With orders starting to roll in for diesel-powered air compressors, Yang needed to machine components such as crankshafts, pistons, rods, cylinder heads, crankcases and motor components. Since truck air compressor parts are made from cast iron, the workpieces are heavy and cutting strength is a priority. To get the strength he needed, Yang opted for a Haas VF-3YT vertical machining centre with 50-taper spindle, for heavy-duty cutting.
The VF-3YT soon became the most frequently used machine tool at the company and so, in early 2014, Yang bought a Haas VF-3 vertical machining centre, this time including a Haas CNC rotary table with 310mm platter. The VF-3’s heavy-duty tasks include producing a trio of bores and performing various facing operations on crankcase castings. Cycle times are typically 15 minutes, while batch sizes are 300-500.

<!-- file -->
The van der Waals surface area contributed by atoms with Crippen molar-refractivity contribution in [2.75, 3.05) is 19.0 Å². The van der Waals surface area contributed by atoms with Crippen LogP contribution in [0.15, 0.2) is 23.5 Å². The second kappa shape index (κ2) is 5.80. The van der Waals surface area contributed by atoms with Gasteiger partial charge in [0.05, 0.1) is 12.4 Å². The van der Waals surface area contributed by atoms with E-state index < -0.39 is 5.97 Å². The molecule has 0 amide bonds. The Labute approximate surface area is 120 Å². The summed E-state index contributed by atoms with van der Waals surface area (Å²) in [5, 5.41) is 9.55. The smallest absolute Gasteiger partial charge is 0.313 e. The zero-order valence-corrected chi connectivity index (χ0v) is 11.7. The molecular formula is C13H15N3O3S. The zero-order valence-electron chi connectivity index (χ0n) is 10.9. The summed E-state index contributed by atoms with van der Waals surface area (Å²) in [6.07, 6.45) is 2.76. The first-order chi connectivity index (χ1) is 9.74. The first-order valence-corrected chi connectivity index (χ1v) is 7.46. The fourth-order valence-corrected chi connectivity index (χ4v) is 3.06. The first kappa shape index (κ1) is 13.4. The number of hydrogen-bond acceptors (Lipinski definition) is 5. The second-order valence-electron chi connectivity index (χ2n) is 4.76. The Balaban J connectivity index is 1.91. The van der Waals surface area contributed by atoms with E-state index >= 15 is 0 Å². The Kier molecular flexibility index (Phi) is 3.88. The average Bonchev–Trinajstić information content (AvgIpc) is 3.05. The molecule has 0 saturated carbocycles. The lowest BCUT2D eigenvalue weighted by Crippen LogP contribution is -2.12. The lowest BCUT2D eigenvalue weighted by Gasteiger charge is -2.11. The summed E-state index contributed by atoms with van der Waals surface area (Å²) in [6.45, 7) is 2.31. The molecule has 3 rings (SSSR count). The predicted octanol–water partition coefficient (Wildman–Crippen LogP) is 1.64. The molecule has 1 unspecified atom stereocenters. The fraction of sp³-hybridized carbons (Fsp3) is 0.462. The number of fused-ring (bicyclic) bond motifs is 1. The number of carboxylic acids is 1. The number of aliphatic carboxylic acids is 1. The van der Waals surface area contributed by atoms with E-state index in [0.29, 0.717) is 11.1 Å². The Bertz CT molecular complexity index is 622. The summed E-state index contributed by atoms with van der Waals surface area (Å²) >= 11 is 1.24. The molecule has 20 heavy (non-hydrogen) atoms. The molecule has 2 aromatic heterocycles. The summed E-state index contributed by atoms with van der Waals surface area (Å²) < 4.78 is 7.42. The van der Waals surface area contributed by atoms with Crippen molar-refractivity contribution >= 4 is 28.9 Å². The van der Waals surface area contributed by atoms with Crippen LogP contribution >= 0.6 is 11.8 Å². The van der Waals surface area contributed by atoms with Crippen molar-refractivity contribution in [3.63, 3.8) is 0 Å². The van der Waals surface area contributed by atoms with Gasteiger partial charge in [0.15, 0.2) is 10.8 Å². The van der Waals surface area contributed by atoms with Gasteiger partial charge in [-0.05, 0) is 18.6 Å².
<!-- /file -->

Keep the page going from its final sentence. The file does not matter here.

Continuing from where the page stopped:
“We exploit fully the capability of our Haas machines,” says Yang. “As well as running 24/7, we load the tables with far higher loads than are recommended and we’ve never had an issue.”
Yang takes pride in making his own product, and doing it well. “It’s not about being the biggest company; it’s about producing the best product,” he says. “That’s what makes a company successful, wherever it is in the world.”
Machining chassis castings at JVM
This sentiment would surely by echoed by JVM Castings, the UK’s largest independent aluminium die-casting shop. JVM machines nine different JLR chassis castings at its Worcester headquarters and a further nine at its Tamworth facility, destined for production lines building all variants of the Range Rover and Range Rover Sport.